Baltimore City seeking to regulate Airbnb

5 Replies

I'm guessing some MD/Baltimore investors saw the Baltimore Sun piece about the City Council seeking to regulate Airbnb rentals for investors. Note that this would in theory not directly affect house hackers, but they would seek to impose a hotel tax on everyone. They list 1,200 Baltimore Airbnb hosts, and the City Council president, Jack Young, dismissively says something like "oh they're earning enough money." The article also quotes a Baltimore investor, Michael Sung, who lives in Seattle. He is quoted as having 75 investors who plan to lobby the City Council. I reached out to him and got this website link, where you can sign up if you are a Baltimore Airbnb host, if you're interested in being part of any effort to push back on the City Council:

https://www.sharingbaltimore.com/

Baltimore Sun article

I'm a landlord in the city, and I also own a home in the city that I live in and periodically rent out the basement on Airbnb. I've been an Airbnb host and guest in multiple cities, and while I think some reasonable regulation is good, I don't think slapping a hotel tax on everyone is the right solution, and if you follow the money, it goes straight to the hotel industry. 

I've been advising my clients to be cautious and to have a backup strategy when they are buying homes with the goal of turning them into short term rentals.  Its inevitable that the City Council, and eventually the General Assembly, will regulate this market.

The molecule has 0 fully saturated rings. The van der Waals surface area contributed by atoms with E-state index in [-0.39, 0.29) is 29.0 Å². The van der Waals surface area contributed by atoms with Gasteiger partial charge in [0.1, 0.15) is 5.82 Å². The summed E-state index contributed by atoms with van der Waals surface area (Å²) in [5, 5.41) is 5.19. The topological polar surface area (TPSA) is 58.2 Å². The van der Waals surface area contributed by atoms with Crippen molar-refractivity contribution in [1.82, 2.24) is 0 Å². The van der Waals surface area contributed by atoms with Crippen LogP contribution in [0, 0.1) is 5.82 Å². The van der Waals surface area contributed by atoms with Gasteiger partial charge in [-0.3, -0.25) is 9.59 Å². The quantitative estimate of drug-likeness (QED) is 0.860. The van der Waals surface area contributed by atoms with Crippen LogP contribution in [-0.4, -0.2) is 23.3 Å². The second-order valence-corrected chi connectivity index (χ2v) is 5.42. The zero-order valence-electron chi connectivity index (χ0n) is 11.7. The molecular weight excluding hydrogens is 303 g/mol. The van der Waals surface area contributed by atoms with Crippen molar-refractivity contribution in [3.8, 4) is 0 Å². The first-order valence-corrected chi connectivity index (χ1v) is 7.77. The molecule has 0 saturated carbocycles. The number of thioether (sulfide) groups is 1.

Originally posted by @Joe Norman :

I've been advising my clients to be cautious and to have a backup strategy when they are buying homes with the goal of turning them into short term rentals.  Its inevitable that the City Council, and eventually the General Assembly, will regulate this market.

Seems like they have to regulate everything! Do you think it will only be Baltimore city? Or will Balt County end up with the same regs too?

I'm not aware of any movement towards regulating short term rentals in Baltimore County, but I would still proceed cautiously and make sure that any purchase would work as a regular rental as well.

Yeah @Joe Norman - I think that's right. The economics should still work as a regular rental. However, I also think that there is a chance right now for interested landlords to have a say and let the City Council know that they aren't representing us well. 

Airbnb is good for Baltimore. There is a petition online to "Support Four Amendments to Bill 18-0189 (Short Term Rentals) & Baltimore Hosts Coalition".

https://click.mail.change.org/?qs=12c09ef69f54c69766187e00f25f51a9f40bf4bd608adaad46bf03199b01398d976ade99b535528879391a3d2b18e984294f5406ed7baee77927c54cbc362102

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